New Year Running tips
It's only just turned 2018 but I imagine you're already underwhelmed by 'new year, new you' running articles. So I won’t bore you with a list of new year tips. Instead, I have reflected on the lessons I have learnt in my running and coaching over the last year and want to share one simple piece of advice for 2018. Relax and enjoy it!
This might seem a bit simplistic but, in reality, it's really hard for runners of all levels not to overthink things. Running is centred on you. You control everything, from your effort in training to your choice of race day kit. So when things don’t go to plan you quickly fall into a cycle of self doubt and criticism.
Don't sweat the small stuff
Unless you're a top athlete gunning for Olympic selection then really, running is just a bit of a laugh, isn't it? I am a big advocate of ‘consistency’ in your training, but a missed run here and there isn’t a disaster.
The same goes for disappointing race performances. Even the best performers have tough days, but they tend to be fewer because they won't dwell too long on the bad ones. The only person who thinks long and hard about your most recent race result is the person who stares back at you in the mirror each morning. So learn from it and move on.
Quality not Quantity
So, in January we are all embarking on new training regimes or approaching our old ones with new vigour, but make sure you aren't falling into the ‘more is better’ trap. I moved to Amsterdam last year and joined a training group led by the former Dutch national endurance coach. Training was very different, particularly the interval sessions where prescribed paces were significantly slower than I was used to.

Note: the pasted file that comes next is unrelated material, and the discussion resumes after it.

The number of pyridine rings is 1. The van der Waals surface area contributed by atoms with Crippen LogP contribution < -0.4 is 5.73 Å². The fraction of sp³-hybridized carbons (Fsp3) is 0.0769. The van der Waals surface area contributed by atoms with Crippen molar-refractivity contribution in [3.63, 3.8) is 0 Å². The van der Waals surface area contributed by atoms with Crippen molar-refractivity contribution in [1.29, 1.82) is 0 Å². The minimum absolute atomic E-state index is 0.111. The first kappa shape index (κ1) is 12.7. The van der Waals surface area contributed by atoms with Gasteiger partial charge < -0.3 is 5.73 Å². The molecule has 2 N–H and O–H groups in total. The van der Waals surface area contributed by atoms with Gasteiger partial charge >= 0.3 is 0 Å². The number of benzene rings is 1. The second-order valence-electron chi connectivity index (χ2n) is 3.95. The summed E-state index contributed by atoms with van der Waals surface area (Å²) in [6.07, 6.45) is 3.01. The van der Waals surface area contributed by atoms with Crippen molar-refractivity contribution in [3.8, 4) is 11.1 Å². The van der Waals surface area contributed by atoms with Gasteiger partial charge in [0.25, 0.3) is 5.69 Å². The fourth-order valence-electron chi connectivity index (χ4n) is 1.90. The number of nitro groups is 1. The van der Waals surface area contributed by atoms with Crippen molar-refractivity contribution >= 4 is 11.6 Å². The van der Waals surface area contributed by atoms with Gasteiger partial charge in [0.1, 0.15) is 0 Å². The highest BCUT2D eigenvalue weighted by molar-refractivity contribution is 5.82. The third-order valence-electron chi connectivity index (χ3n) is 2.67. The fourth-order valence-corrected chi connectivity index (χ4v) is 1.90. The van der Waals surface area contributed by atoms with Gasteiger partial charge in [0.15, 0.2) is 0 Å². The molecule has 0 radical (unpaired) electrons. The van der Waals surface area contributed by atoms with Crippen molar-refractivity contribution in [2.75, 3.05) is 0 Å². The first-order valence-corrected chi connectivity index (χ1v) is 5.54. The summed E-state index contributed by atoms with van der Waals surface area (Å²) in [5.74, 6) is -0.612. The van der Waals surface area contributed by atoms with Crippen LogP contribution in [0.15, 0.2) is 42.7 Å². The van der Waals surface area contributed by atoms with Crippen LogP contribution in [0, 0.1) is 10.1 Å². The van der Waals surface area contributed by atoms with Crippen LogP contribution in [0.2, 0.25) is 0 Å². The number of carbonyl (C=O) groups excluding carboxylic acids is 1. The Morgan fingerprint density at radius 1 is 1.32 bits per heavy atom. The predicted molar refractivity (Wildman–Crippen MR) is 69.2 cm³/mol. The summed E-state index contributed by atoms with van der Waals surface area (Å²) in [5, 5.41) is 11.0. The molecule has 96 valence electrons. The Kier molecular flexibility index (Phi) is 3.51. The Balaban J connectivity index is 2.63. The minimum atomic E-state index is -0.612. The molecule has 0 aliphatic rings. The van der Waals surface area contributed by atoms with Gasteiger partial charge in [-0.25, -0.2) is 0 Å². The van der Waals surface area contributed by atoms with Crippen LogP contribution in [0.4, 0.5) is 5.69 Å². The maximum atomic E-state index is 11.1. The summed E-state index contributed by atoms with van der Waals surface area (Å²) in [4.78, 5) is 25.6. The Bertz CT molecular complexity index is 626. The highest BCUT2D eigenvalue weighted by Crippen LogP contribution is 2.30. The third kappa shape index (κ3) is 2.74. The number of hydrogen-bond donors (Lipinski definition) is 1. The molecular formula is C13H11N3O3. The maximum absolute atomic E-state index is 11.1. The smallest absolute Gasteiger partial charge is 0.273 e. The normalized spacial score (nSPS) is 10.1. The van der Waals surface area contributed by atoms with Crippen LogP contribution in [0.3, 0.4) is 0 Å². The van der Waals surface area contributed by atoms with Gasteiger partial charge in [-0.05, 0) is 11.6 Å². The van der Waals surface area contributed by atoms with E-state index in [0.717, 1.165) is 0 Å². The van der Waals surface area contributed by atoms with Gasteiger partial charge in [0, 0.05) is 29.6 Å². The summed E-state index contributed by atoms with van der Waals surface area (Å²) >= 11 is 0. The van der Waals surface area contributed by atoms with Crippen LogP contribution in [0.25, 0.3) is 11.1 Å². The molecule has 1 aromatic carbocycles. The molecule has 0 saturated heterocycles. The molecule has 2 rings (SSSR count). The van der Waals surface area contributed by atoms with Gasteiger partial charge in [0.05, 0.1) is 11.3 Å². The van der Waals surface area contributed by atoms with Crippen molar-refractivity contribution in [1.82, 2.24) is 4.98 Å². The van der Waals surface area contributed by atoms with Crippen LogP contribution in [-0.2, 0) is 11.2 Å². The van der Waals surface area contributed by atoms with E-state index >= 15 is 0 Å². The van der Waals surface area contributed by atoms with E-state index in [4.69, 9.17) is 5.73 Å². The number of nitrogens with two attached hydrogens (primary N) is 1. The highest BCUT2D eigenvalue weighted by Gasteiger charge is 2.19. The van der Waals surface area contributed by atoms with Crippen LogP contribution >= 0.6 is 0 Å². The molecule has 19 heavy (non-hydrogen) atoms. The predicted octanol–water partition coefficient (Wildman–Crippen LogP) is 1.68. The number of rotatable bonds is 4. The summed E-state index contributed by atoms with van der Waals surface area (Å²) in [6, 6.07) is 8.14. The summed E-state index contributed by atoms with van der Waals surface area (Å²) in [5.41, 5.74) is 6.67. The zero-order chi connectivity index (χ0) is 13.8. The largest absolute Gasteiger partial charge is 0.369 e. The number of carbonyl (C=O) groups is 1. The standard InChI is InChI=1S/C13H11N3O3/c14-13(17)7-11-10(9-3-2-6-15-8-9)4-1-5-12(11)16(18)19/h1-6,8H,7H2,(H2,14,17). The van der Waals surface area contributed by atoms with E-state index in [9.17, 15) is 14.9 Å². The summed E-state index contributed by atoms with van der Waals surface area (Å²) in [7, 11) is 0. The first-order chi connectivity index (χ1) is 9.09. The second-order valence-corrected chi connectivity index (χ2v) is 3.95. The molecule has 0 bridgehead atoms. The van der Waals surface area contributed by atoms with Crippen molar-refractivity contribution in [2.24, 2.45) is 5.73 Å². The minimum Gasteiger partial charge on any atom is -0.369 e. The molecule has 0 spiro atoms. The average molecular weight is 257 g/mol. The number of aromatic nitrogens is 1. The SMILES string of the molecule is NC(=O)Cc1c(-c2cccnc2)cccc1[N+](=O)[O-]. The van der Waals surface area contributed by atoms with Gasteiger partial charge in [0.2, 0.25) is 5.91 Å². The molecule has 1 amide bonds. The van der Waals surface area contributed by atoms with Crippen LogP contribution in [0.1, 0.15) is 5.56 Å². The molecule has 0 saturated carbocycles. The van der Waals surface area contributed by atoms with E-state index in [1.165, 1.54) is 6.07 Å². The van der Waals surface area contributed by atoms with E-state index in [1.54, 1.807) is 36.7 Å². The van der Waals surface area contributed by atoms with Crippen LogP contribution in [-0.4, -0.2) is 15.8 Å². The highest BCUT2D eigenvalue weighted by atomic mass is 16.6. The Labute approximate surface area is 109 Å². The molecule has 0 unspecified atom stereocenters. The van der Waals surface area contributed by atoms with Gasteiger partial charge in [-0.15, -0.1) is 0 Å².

I initially thought it was a test (“let’s see if the Englishman can follow instructions!”), but I soon appreciated the coaches rationale. He wanted us to look forward to sessions, not be overawed by them. Mentally achievable targets encouraged us to relax and enjoy training as a group.
In the end we beat most of the targets anyway but the lack of pressure allowed us to practise good running technique throughout the session. It was a simple mind trick but it was incredibly effective and I was able to train the following day without feeling too stiff and fatigued.
Go easy on yourself
Taking that principle forward perhaps we could all review our running goals and targets. Are they achievable and, most importantly, will you enjoy trying to achieve them? Don’t try and shoehorn a challenging plan into a busy schedule. Give yourself a break and stick to a plan of sessions you know you can follow. If you are used to running twice a week then jumping to 4 or 5 is setting yourself up for disappointment and injury.
This is the reason I don’t like ‘running streak’ campaigns. I don’t think running coaches should advocate them. Your body needs recovery time. Ok, so Ron Hill ran every day for 50 odd years, but Ron Hill was a world class marathoner with 2.09 PB. He was used to running huge miles. You need to condition your body to achieve this. Streaks are fine for a bit of fun but don't expect improved times and fitness.
So, experiment in 2018; try some new races, tweak your training, find some new people to run with. But don’t worry if things go wrong, and most importantly don’t set yourself up to fail by making outlandish targets and goals.